Former prime minister Chuan Leekpai has extended moral support to the Constitutional Court judges, calling on them to carry out their duty with righteousness and without fear of intimidation or being wavered by bribery at this critical political juncture.
He was speaking at an event titled “Political reform under the rule of law” to mark the Constitutional Court’s 16th anniversary.
“The present situation is not normal,” he said. “Stay true to your cause. Each situation is a test of your ideology and commitment.”
The Constitutional Court is about to issue a landmark verdict to decide the fate of caretaker Prime Minister Yingluck Shinawatra for the charter violation over the unlawful removal of National Security Council chief Thawil Pliensri.
The verdict may bring the country to the brink of civil strife, with political rival camps threatening mass protests in a show of force.
Chuan said 16 years of the Constitutional Court had proven the professionalism of the judges.
“But the judges and their families also face threats and intimidation that they had never faced before,’’ he said.
Chuan said the rule of law and good governance were what the country must highlight in political reform. “The cause of the 1997 economic crisis was that the country was run without good governance,” he said.
“The violence in the South is an example of how the ruler did not adhere to the rule of law.
“The summary execution of drug suspects is another similar example.’’
Dr Borwornsak Uwanno, secretary-general of King Prajadhipok’s Institute, stressed the need for the country to manage its interests and resources so that every citizen has equal access to the resources and then gradually replace populist policy with state welfare.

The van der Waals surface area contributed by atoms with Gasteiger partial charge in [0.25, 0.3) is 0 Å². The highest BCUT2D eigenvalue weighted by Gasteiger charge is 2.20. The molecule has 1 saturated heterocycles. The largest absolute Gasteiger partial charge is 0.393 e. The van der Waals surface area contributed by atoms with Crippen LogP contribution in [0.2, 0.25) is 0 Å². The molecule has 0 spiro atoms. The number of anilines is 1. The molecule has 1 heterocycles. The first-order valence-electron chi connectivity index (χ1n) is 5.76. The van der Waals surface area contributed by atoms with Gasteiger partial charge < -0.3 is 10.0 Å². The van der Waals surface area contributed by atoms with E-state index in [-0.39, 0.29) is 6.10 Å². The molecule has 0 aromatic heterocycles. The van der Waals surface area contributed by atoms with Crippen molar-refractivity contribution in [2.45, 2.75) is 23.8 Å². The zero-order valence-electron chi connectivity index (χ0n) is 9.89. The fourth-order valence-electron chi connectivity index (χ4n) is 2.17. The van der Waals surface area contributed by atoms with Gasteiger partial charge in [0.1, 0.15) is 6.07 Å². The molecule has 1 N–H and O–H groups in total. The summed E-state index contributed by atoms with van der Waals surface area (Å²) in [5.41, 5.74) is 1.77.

“The charter leaves loopholes that allow politicians to solicit votes from populist policies,’’ he said.
To improve the checks mechanism, he said, the lower House should remain elected but the upper House should be appointed professionals and the regulations that force MPs to come under a party must be scrapped to allow independent MPs.
The charter must be rewritten and the Constitutional Court must check the draft charter before the draft goes through a public referendum.
Borwornsak said the reform should initiate legislation on public rallies and restructure the justice system, starting with the police.
He said media reform was also needed given the country had “red, blue and yellow” media.
“We must stop the media that instigate violence or those that provoke a political divide,’’ he said.
He said the current Constitution had laid a good foundation but needed to have more tools to create strict law enforcement.
“The government itself must respect the law and conform to court verdicts, otherwise the country will plunge as a failed state. If the law is sacred, we do not need to have militia forces,’’ he said.